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The Power of Story: Chapter One

The Power of Story: Chapter One

July 18, 2017

OK, WinkWorld Readers, here is a little overview of chapter one, as I finish the copy edit for this section. Remember, first an image, next a visual Table of Contents, and finally one story from chapter one.

An image from Katie Knox in Chapter One, Loving that Literacy

 

Visual TOC from Missy Urbaniak


And, one story from this first chapter.

Road Warrior Literacy

            Once upon a time, long, long ago, I used to commute between two worlds–1534 miles door-to-door. Ginny, my beloved black Labrador and I had many grand adventures while driving through California, Nevada, Utah, Wyoming, and South Dakota during those 25 years. In addition, we witnessed many changes on our Western commute.

            In the early days, we seemed to be driving though safe little dusty, rural communities. We stopped in state rest areas for Ginny to run and play. We drove without cell phones or computer connectivity and didn’t worry. The truth is that there were often long, endless stretches without AM or FM radio stations. In the early days, I used to mutter that I couldn’t get a good cup of coffee from Turlock to Rapid City.

            Eventually, I began to notice changes. The mining money transformed little dusty ranch towns into bustling clean communities with better roads, more lights, clean parks, and swimming pools. Ginny and I experienced the explosion of technology, and I found that if I parked near any casino in Nevada, I could jump on their internet service provider—free. This was long before I knew anything about cyberspace security. Eventually, I began to notice a greater variety of radio programs to help pass the long hours. I could find more music and news. I remember when I started to find better coffee, more often, and finally even a latte.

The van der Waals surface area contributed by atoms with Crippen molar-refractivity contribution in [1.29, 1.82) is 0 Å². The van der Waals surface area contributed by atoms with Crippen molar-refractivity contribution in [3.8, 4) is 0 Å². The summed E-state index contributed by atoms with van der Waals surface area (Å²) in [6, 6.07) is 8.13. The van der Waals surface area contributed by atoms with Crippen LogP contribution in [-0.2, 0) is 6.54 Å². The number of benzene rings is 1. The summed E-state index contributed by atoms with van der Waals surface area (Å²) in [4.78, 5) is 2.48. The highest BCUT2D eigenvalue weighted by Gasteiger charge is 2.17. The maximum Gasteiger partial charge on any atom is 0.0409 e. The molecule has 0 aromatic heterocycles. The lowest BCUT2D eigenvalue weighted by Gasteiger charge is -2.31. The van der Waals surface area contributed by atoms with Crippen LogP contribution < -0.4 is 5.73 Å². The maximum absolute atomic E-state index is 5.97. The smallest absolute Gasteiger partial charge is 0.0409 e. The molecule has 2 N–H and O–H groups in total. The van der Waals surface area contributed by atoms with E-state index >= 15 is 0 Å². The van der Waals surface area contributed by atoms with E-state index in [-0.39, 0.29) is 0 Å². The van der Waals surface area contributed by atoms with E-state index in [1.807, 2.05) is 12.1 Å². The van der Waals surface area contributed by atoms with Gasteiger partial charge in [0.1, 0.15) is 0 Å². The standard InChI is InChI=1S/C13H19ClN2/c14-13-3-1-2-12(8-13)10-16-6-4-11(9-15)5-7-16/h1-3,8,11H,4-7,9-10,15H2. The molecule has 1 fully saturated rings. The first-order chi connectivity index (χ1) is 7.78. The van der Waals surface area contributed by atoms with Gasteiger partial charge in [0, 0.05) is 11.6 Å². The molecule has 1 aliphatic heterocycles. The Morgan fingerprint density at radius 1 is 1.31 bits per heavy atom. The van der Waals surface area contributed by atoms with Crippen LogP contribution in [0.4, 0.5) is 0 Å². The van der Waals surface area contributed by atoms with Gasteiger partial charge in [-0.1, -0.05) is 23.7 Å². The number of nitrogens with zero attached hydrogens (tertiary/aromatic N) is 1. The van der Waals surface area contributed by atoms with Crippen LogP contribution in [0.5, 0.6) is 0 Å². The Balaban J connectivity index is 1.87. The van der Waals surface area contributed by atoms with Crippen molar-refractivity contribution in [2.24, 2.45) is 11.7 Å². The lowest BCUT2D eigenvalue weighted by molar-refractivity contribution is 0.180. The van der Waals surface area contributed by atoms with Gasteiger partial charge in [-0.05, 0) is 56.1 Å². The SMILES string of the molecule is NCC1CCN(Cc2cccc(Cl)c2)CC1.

Many of these social and technical changes were very positive. However, simultaneously I began to feel my sense of security change to a sense of vulnerability. I started looking for safer paces for Ginny to run and play and for me to rest a bit.

Ah-ha: The library

            We could go into any town during that long commute and find a local library. I felt totally safe in the parking lots, and Ginny could run and play. When I entered the buildings, I found air conditioning and clean rest rooms. You guessed it–they even had books. Lots of books—just for my pleasure. Reflecting on those days of travel, I can now see that this is when I developed my Road Warrior Literacy and fell madly in love with public libraries. No more rest areas in isolated areas for Ginny and me.

2 Comments

  • Kathy Grow

    I have done that, too — stopped in a library! Also, for many of the same reasons, in small-town hospitals. :>)

    By the way, as I knew I would, I’m enjoying this introduction to your new book. Thanks for sharing it, Joan!

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